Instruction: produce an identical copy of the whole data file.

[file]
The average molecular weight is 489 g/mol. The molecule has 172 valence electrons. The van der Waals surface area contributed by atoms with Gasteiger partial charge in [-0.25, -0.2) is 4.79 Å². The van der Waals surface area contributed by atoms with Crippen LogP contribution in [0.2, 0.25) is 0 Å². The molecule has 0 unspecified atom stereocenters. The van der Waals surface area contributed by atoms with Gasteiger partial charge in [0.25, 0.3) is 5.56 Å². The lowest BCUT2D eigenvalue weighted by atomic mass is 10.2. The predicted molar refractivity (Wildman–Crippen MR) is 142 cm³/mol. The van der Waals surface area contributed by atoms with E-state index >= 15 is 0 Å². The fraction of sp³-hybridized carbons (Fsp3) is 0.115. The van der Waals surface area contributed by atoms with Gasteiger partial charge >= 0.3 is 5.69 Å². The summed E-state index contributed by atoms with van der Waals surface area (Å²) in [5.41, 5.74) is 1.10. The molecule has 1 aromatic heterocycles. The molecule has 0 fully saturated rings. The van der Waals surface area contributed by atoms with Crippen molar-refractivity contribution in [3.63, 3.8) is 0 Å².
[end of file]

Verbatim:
The average molecular weight is 489 g/mol. The molecule has 172 valence electrons. The van der Waals surface area contributed by atoms with Gasteiger partial charge in [-0.25, -0.2) is 4.79 Å². The van der Waals surface area contributed by atoms with Crippen LogP contribution in [0.2, 0.25) is 0 Å². The molecule has 0 unspecified atom stereocenters. The van der Waals surface area contributed by atoms with Gasteiger partial charge in [0.25, 0.3) is 5.56 Å². The lowest BCUT2D eigenvalue weighted by atomic mass is 10.2. The predicted molar refractivity (Wildman–Crippen MR) is 142 cm³/mol. The van der Waals surface area contributed by atoms with E-state index >= 15 is 0 Å². The fraction of sp³-hybridized carbons (Fsp3) is 0.115. The van der Waals surface area contributed by atoms with Gasteiger partial charge >= 0.3 is 5.69 Å². The summed E-state index contributed by atoms with van der Waals surface area (Å²) in [5.41, 5.74) is 1.10. The molecule has 1 aromatic heterocycles. The molecule has 0 fully saturated rings. The van der Waals surface area contributed by atoms with Crippen molar-refractivity contribution in [3.63, 3.8) is 0 Å².